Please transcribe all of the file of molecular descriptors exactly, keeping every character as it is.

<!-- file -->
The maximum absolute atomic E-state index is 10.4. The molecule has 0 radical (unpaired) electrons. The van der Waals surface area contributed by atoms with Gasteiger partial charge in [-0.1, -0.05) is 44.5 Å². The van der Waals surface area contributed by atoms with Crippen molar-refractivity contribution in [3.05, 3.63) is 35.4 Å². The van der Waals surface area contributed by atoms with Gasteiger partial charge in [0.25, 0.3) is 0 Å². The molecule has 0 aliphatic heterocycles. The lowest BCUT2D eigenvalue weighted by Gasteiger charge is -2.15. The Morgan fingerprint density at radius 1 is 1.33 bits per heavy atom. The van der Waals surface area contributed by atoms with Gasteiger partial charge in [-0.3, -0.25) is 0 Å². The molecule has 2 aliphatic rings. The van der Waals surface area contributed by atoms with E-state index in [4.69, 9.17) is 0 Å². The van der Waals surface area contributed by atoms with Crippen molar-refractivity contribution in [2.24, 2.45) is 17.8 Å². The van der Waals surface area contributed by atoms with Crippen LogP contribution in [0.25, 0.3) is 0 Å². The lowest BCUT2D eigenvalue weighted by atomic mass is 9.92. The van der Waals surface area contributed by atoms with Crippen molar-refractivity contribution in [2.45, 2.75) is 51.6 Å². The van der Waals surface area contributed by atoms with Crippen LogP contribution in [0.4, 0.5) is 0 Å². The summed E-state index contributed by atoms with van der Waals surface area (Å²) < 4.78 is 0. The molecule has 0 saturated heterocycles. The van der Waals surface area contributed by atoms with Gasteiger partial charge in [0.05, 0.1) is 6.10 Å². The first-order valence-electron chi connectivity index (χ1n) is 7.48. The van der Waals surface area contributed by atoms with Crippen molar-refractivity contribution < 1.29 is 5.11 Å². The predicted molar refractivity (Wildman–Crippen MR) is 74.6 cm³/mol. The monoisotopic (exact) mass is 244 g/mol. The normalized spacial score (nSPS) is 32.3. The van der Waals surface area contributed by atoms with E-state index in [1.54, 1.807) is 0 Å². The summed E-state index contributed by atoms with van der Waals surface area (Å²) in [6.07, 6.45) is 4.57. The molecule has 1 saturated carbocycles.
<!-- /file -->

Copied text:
The maximum absolute atomic E-state index is 10.4. The molecule has 0 radical (unpaired) electrons. The van der Waals surface area contributed by atoms with Gasteiger partial charge in [-0.1, -0.05) is 44.5 Å². The van der Waals surface area contributed by atoms with Crippen molar-refractivity contribution in [3.05, 3.63) is 35.4 Å². The van der Waals surface area contributed by atoms with Gasteiger partial charge in [0.25, 0.3) is 0 Å². The molecule has 0 aliphatic heterocycles. The lowest BCUT2D eigenvalue weighted by Gasteiger charge is -2.15. The Morgan fingerprint density at radius 1 is 1.33 bits per heavy atom. The van der Waals surface area contributed by atoms with Gasteiger partial charge in [-0.3, -0.25) is 0 Å². The molecule has 2 aliphatic rings. The van der Waals surface area contributed by atoms with E-state index in [4.69, 9.17) is 0 Å². The van der Waals surface area contributed by atoms with Crippen molar-refractivity contribution in [2.24, 2.45) is 17.8 Å². The van der Waals surface area contributed by atoms with Crippen LogP contribution in [0.25, 0.3) is 0 Å². The lowest BCUT2D eigenvalue weighted by atomic mass is 9.92. The van der Waals surface area contributed by atoms with Crippen molar-refractivity contribution in [2.45, 2.75) is 51.6 Å². The van der Waals surface area contributed by atoms with Crippen LogP contribution in [0.4, 0.5) is 0 Å². The summed E-state index contributed by atoms with van der Waals surface area (Å²) < 4.78 is 0. The molecule has 0 saturated heterocycles. The van der Waals surface area contributed by atoms with Gasteiger partial charge in [0.05, 0.1) is 6.10 Å². The first-order valence-electron chi connectivity index (χ1n) is 7.48. The van der Waals surface area contributed by atoms with Crippen molar-refractivity contribution < 1.29 is 5.11 Å². The predicted molar refractivity (Wildman–Crippen MR) is 74.6 cm³/mol. The monoisotopic (exact) mass is 244 g/mol. The normalized spacial score (nSPS) is 32.3. The van der Waals surface area contributed by atoms with E-state index in [1.54, 1.807) is 0 Å². The summed E-state index contributed by atoms with van der Waals surface area (Å²) in [6.07, 6.45) is 4.57. The molecule has 1 saturated carbocycles.